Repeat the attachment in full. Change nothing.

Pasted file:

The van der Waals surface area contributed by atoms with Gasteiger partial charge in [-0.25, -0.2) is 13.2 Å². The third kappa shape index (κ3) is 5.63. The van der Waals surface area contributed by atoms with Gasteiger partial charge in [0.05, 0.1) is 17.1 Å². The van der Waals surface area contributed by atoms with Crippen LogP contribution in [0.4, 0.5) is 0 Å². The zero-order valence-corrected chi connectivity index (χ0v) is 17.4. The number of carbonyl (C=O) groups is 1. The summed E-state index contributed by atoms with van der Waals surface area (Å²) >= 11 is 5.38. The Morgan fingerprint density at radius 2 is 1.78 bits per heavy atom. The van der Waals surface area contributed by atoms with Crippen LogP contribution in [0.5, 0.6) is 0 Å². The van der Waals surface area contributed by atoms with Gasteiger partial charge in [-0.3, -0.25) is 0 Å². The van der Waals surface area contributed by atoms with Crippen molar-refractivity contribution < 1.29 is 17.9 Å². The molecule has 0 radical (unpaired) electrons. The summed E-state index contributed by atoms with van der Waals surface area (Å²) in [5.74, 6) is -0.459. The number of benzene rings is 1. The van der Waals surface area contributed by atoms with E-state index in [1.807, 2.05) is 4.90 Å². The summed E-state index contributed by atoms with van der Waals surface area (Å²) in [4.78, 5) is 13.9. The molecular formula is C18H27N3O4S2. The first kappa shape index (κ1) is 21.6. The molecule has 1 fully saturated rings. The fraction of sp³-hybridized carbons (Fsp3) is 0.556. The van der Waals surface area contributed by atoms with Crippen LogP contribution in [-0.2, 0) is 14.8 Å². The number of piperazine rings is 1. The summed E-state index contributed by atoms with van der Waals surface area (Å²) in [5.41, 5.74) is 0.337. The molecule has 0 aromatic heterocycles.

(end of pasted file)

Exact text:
The van der Waals surface area contributed by atoms with Gasteiger partial charge in [-0.25, -0.2) is 13.2 Å². The third kappa shape index (κ3) is 5.63. The van der Waals surface area contributed by atoms with Gasteiger partial charge in [0.05, 0.1) is 17.1 Å². The van der Waals surface area contributed by atoms with Crippen LogP contribution in [0.4, 0.5) is 0 Å². The zero-order valence-corrected chi connectivity index (χ0v) is 17.4. The number of carbonyl (C=O) groups is 1. The summed E-state index contributed by atoms with van der Waals surface area (Å²) >= 11 is 5.38. The Morgan fingerprint density at radius 2 is 1.78 bits per heavy atom. The van der Waals surface area contributed by atoms with Crippen LogP contribution in [0.5, 0.6) is 0 Å². The van der Waals surface area contributed by atoms with Gasteiger partial charge in [-0.3, -0.25) is 0 Å². The van der Waals surface area contributed by atoms with Crippen molar-refractivity contribution < 1.29 is 17.9 Å². The molecule has 0 radical (unpaired) electrons. The summed E-state index contributed by atoms with van der Waals surface area (Å²) in [5.74, 6) is -0.459. The number of benzene rings is 1. The van der Waals surface area contributed by atoms with E-state index in [1.807, 2.05) is 4.90 Å². The summed E-state index contributed by atoms with van der Waals surface area (Å²) in [4.78, 5) is 13.9. The molecular formula is C18H27N3O4S2. The first kappa shape index (κ1) is 21.6. The molecule has 1 fully saturated rings. The fraction of sp³-hybridized carbons (Fsp3) is 0.556. The van der Waals surface area contributed by atoms with Crippen LogP contribution in [-0.2, 0) is 14.8 Å². The number of piperazine rings is 1. The summed E-state index contributed by atoms with van der Waals surface area (Å²) in [5.41, 5.74) is 0.337. The molecule has 0 aromatic heterocycles.